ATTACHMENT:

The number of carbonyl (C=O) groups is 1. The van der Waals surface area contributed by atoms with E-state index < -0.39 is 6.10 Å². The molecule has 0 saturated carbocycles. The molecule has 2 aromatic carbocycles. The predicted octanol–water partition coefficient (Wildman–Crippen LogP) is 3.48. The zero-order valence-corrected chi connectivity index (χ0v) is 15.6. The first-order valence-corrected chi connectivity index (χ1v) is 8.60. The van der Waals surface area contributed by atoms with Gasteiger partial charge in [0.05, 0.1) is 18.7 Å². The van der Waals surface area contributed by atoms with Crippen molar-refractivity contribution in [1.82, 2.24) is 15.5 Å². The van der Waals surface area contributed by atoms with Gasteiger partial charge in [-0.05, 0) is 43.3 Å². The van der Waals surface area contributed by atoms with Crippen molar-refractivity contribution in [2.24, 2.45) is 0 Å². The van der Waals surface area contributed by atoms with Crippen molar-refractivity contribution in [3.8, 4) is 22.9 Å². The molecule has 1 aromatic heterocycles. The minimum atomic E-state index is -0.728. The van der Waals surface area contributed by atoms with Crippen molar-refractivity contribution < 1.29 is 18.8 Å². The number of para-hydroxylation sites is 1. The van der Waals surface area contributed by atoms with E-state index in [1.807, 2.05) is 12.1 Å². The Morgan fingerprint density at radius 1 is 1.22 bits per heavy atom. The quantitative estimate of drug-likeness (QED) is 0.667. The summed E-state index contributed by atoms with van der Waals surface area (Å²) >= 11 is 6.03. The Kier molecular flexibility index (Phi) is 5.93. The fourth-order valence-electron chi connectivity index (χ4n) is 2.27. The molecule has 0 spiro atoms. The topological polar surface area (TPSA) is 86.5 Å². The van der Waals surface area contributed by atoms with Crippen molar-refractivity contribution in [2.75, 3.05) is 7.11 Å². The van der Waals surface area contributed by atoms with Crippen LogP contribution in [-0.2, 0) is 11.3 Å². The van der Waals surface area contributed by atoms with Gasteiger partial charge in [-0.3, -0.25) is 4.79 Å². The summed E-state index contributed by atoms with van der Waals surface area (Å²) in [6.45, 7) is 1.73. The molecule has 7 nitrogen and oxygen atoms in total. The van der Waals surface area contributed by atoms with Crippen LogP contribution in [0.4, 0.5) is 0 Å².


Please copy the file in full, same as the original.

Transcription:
The number of carbonyl (C=O) groups is 1. The van der Waals surface area contributed by atoms with E-state index < -0.39 is 6.10 Å². The molecule has 0 saturated carbocycles. The molecule has 2 aromatic carbocycles. The predicted octanol–water partition coefficient (Wildman–Crippen LogP) is 3.48. The zero-order valence-corrected chi connectivity index (χ0v) is 15.6. The first-order valence-corrected chi connectivity index (χ1v) is 8.60. The van der Waals surface area contributed by atoms with Gasteiger partial charge in [0.05, 0.1) is 18.7 Å². The van der Waals surface area contributed by atoms with Crippen molar-refractivity contribution in [1.82, 2.24) is 15.5 Å². The van der Waals surface area contributed by atoms with Gasteiger partial charge in [-0.05, 0) is 43.3 Å². The van der Waals surface area contributed by atoms with Crippen molar-refractivity contribution in [2.24, 2.45) is 0 Å². The van der Waals surface area contributed by atoms with Crippen molar-refractivity contribution in [3.8, 4) is 22.9 Å². The molecule has 1 aromatic heterocycles. The minimum atomic E-state index is -0.728. The van der Waals surface area contributed by atoms with Crippen molar-refractivity contribution < 1.29 is 18.8 Å². The number of para-hydroxylation sites is 1. The van der Waals surface area contributed by atoms with E-state index in [1.807, 2.05) is 12.1 Å². The Morgan fingerprint density at radius 1 is 1.22 bits per heavy atom. The quantitative estimate of drug-likeness (QED) is 0.667. The summed E-state index contributed by atoms with van der Waals surface area (Å²) >= 11 is 6.03. The Kier molecular flexibility index (Phi) is 5.93. The fourth-order valence-electron chi connectivity index (χ4n) is 2.27. The molecule has 0 spiro atoms. The topological polar surface area (TPSA) is 86.5 Å². The van der Waals surface area contributed by atoms with Crippen molar-refractivity contribution in [2.75, 3.05) is 7.11 Å². The van der Waals surface area contributed by atoms with Crippen LogP contribution in [-0.2, 0) is 11.3 Å². The van der Waals surface area contributed by atoms with Gasteiger partial charge in [-0.3, -0.25) is 4.79 Å². The summed E-state index contributed by atoms with van der Waals surface area (Å²) in [6.45, 7) is 1.73. The molecule has 7 nitrogen and oxygen atoms in total. The van der Waals surface area contributed by atoms with Crippen LogP contribution in [0.4, 0.5) is 0 Å².